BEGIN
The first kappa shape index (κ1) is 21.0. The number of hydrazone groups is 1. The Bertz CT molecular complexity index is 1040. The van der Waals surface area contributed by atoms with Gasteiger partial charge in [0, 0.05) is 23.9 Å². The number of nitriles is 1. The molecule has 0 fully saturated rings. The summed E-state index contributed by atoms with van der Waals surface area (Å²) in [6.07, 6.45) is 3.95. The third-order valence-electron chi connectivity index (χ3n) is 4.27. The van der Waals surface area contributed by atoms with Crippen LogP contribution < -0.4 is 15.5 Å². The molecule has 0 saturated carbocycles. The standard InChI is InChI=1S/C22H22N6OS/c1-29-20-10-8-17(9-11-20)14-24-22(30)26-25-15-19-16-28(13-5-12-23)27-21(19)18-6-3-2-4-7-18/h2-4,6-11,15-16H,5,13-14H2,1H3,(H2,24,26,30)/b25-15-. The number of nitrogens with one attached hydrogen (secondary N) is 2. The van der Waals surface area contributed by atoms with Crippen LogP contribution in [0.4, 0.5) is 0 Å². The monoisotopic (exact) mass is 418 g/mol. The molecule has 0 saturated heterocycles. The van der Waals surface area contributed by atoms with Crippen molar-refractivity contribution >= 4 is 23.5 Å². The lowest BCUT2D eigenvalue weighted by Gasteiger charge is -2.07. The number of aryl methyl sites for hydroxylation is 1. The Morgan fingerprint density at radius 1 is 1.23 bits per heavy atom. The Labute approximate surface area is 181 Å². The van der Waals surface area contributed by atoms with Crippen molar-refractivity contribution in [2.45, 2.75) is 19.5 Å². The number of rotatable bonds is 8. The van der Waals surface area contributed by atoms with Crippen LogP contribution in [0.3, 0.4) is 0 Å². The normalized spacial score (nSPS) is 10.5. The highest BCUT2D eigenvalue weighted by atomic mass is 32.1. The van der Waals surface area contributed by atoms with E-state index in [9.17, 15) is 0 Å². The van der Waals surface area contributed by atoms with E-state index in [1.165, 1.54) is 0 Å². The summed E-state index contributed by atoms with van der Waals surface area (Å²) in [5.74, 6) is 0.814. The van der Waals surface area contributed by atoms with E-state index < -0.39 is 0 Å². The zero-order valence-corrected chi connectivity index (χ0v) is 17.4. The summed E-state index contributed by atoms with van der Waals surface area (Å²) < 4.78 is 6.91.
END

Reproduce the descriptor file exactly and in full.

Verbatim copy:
The first kappa shape index (κ1) is 21.0. The number of hydrazone groups is 1. The Bertz CT molecular complexity index is 1040. The van der Waals surface area contributed by atoms with Gasteiger partial charge in [0, 0.05) is 23.9 Å². The number of nitriles is 1. The molecule has 0 fully saturated rings. The summed E-state index contributed by atoms with van der Waals surface area (Å²) in [6.07, 6.45) is 3.95. The third-order valence-electron chi connectivity index (χ3n) is 4.27. The van der Waals surface area contributed by atoms with Crippen LogP contribution < -0.4 is 15.5 Å². The molecule has 0 saturated carbocycles. The standard InChI is InChI=1S/C22H22N6OS/c1-29-20-10-8-17(9-11-20)14-24-22(30)26-25-15-19-16-28(13-5-12-23)27-21(19)18-6-3-2-4-7-18/h2-4,6-11,15-16H,5,13-14H2,1H3,(H2,24,26,30)/b25-15-. The number of nitrogens with one attached hydrogen (secondary N) is 2. The van der Waals surface area contributed by atoms with Crippen LogP contribution in [0.4, 0.5) is 0 Å². The monoisotopic (exact) mass is 418 g/mol. The molecule has 0 saturated heterocycles. The van der Waals surface area contributed by atoms with Crippen molar-refractivity contribution >= 4 is 23.5 Å². The lowest BCUT2D eigenvalue weighted by Gasteiger charge is -2.07. The number of aryl methyl sites for hydroxylation is 1. The Morgan fingerprint density at radius 1 is 1.23 bits per heavy atom. The Labute approximate surface area is 181 Å². The van der Waals surface area contributed by atoms with Crippen molar-refractivity contribution in [2.45, 2.75) is 19.5 Å². The number of rotatable bonds is 8. The van der Waals surface area contributed by atoms with Crippen LogP contribution in [0.3, 0.4) is 0 Å². The normalized spacial score (nSPS) is 10.5. The highest BCUT2D eigenvalue weighted by atomic mass is 32.1. The van der Waals surface area contributed by atoms with E-state index in [9.17, 15) is 0 Å². The van der Waals surface area contributed by atoms with E-state index in [1.165, 1.54) is 0 Å². The summed E-state index contributed by atoms with van der Waals surface area (Å²) in [5.74, 6) is 0.814. The van der Waals surface area contributed by atoms with E-state index < -0.39 is 0 Å². The zero-order valence-corrected chi connectivity index (χ0v) is 17.4. The summed E-state index contributed by atoms with van der Waals surface area (Å²) < 4.78 is 6.91.